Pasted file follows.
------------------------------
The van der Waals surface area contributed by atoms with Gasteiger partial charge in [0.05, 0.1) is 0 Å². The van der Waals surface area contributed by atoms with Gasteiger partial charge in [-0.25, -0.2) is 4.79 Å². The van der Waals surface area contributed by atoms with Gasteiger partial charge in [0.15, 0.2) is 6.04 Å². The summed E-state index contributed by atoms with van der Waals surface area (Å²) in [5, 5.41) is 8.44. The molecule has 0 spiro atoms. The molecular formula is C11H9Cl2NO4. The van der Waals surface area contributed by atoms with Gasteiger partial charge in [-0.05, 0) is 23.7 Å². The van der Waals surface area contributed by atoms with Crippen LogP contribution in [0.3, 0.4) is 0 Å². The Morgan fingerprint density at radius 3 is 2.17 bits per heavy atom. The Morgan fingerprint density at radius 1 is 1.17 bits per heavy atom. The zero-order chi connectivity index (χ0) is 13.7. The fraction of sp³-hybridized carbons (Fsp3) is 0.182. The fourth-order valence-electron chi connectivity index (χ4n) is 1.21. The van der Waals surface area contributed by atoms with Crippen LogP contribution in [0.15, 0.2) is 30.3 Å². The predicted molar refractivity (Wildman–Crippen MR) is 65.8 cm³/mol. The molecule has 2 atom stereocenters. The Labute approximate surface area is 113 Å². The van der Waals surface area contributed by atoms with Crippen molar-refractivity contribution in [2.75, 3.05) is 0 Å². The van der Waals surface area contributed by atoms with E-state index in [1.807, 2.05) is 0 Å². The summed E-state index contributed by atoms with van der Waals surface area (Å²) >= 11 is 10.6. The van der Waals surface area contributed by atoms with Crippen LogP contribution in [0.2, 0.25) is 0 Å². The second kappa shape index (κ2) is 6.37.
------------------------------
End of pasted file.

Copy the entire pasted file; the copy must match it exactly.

The van der Waals surface area contributed by atoms with Gasteiger partial charge in [0.05, 0.1) is 0 Å². The van der Waals surface area contributed by atoms with Gasteiger partial charge in [-0.25, -0.2) is 4.79 Å². The van der Waals surface area contributed by atoms with Gasteiger partial charge in [0.15, 0.2) is 6.04 Å². The summed E-state index contributed by atoms with van der Waals surface area (Å²) in [5, 5.41) is 8.44. The molecule has 0 spiro atoms. The molecular formula is C11H9Cl2NO4. The van der Waals surface area contributed by atoms with Gasteiger partial charge in [-0.05, 0) is 23.7 Å². The van der Waals surface area contributed by atoms with Crippen LogP contribution in [0.3, 0.4) is 0 Å². The Morgan fingerprint density at radius 3 is 2.17 bits per heavy atom. The Morgan fingerprint density at radius 1 is 1.17 bits per heavy atom. The zero-order chi connectivity index (χ0) is 13.7. The fraction of sp³-hybridized carbons (Fsp3) is 0.182. The fourth-order valence-electron chi connectivity index (χ4n) is 1.21. The van der Waals surface area contributed by atoms with Crippen LogP contribution in [0.15, 0.2) is 30.3 Å². The predicted molar refractivity (Wildman–Crippen MR) is 65.8 cm³/mol. The molecule has 2 atom stereocenters. The Labute approximate surface area is 113 Å². The van der Waals surface area contributed by atoms with Crippen molar-refractivity contribution in [2.75, 3.05) is 0 Å². The van der Waals surface area contributed by atoms with E-state index in [1.807, 2.05) is 0 Å². The summed E-state index contributed by atoms with van der Waals surface area (Å²) >= 11 is 10.6. The van der Waals surface area contributed by atoms with Crippen LogP contribution in [0.2, 0.25) is 0 Å². The second kappa shape index (κ2) is 6.37.